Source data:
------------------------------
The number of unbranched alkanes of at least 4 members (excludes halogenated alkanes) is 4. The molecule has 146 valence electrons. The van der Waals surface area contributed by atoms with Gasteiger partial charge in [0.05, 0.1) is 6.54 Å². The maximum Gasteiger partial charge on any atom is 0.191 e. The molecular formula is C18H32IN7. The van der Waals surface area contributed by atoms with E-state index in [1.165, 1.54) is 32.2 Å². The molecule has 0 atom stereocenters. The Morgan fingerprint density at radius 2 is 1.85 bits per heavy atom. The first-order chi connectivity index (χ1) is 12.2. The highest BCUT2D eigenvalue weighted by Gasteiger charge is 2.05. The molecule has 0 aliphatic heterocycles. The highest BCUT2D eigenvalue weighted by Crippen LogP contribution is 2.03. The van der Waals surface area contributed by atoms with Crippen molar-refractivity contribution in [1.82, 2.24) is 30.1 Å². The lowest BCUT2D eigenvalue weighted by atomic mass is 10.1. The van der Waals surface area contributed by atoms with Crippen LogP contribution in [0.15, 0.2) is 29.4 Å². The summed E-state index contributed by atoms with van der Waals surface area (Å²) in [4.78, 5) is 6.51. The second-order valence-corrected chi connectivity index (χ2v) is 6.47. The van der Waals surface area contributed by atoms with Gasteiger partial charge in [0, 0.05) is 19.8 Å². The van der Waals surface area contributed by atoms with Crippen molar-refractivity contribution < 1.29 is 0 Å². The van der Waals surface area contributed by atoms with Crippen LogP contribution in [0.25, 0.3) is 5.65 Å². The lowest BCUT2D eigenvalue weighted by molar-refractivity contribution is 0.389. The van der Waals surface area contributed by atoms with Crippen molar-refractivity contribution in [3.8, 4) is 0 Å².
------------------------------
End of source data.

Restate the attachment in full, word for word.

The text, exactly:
The number of unbranched alkanes of at least 4 members (excludes halogenated alkanes) is 4. The molecule has 146 valence electrons. The van der Waals surface area contributed by atoms with Gasteiger partial charge in [0.05, 0.1) is 6.54 Å². The maximum Gasteiger partial charge on any atom is 0.191 e. The molecular formula is C18H32IN7. The van der Waals surface area contributed by atoms with E-state index in [1.165, 1.54) is 32.2 Å². The molecule has 0 atom stereocenters. The Morgan fingerprint density at radius 2 is 1.85 bits per heavy atom. The first-order chi connectivity index (χ1) is 12.2. The highest BCUT2D eigenvalue weighted by Gasteiger charge is 2.05. The molecule has 0 aliphatic heterocycles. The highest BCUT2D eigenvalue weighted by Crippen LogP contribution is 2.03. The van der Waals surface area contributed by atoms with Crippen molar-refractivity contribution in [1.82, 2.24) is 30.1 Å². The lowest BCUT2D eigenvalue weighted by atomic mass is 10.1. The van der Waals surface area contributed by atoms with Crippen LogP contribution in [0.15, 0.2) is 29.4 Å². The summed E-state index contributed by atoms with van der Waals surface area (Å²) in [4.78, 5) is 6.51. The second-order valence-corrected chi connectivity index (χ2v) is 6.47. The van der Waals surface area contributed by atoms with Gasteiger partial charge in [0, 0.05) is 19.8 Å². The van der Waals surface area contributed by atoms with Crippen molar-refractivity contribution < 1.29 is 0 Å². The van der Waals surface area contributed by atoms with Crippen LogP contribution in [0.25, 0.3) is 5.65 Å². The lowest BCUT2D eigenvalue weighted by molar-refractivity contribution is 0.389. The van der Waals surface area contributed by atoms with Crippen molar-refractivity contribution in [3.8, 4) is 0 Å².